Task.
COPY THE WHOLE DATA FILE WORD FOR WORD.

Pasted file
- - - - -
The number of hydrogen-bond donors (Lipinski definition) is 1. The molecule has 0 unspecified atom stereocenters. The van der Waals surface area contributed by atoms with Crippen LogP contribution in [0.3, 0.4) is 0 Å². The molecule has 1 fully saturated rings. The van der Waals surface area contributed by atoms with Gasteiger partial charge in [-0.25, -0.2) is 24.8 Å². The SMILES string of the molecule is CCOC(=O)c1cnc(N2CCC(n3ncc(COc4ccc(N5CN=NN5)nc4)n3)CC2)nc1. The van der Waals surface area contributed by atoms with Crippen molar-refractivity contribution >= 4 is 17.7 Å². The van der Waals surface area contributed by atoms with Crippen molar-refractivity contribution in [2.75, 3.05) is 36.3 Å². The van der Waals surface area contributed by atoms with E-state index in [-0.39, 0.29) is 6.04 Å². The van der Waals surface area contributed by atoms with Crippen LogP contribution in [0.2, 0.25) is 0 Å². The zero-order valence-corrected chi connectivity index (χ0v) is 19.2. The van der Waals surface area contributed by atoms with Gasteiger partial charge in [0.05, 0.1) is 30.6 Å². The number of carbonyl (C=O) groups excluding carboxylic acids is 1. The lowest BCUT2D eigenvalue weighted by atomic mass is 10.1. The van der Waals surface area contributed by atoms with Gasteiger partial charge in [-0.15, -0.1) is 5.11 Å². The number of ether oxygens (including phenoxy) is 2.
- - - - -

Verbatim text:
The number of hydrogen-bond donors (Lipinski definition) is 1. The molecule has 0 unspecified atom stereocenters. The van der Waals surface area contributed by atoms with Crippen LogP contribution in [0.3, 0.4) is 0 Å². The molecule has 1 fully saturated rings. The van der Waals surface area contributed by atoms with Gasteiger partial charge in [-0.25, -0.2) is 24.8 Å². The SMILES string of the molecule is CCOC(=O)c1cnc(N2CCC(n3ncc(COc4ccc(N5CN=NN5)nc4)n3)CC2)nc1. The van der Waals surface area contributed by atoms with Crippen molar-refractivity contribution >= 4 is 17.7 Å². The van der Waals surface area contributed by atoms with Crippen molar-refractivity contribution in [2.75, 3.05) is 36.3 Å². The van der Waals surface area contributed by atoms with E-state index in [-0.39, 0.29) is 6.04 Å². The van der Waals surface area contributed by atoms with Crippen LogP contribution in [0.2, 0.25) is 0 Å². The zero-order valence-corrected chi connectivity index (χ0v) is 19.2. The van der Waals surface area contributed by atoms with Gasteiger partial charge in [0.05, 0.1) is 30.6 Å². The number of carbonyl (C=O) groups excluding carboxylic acids is 1. The lowest BCUT2D eigenvalue weighted by atomic mass is 10.1. The van der Waals surface area contributed by atoms with Gasteiger partial charge in [-0.15, -0.1) is 5.11 Å². The number of ether oxygens (including phenoxy) is 2.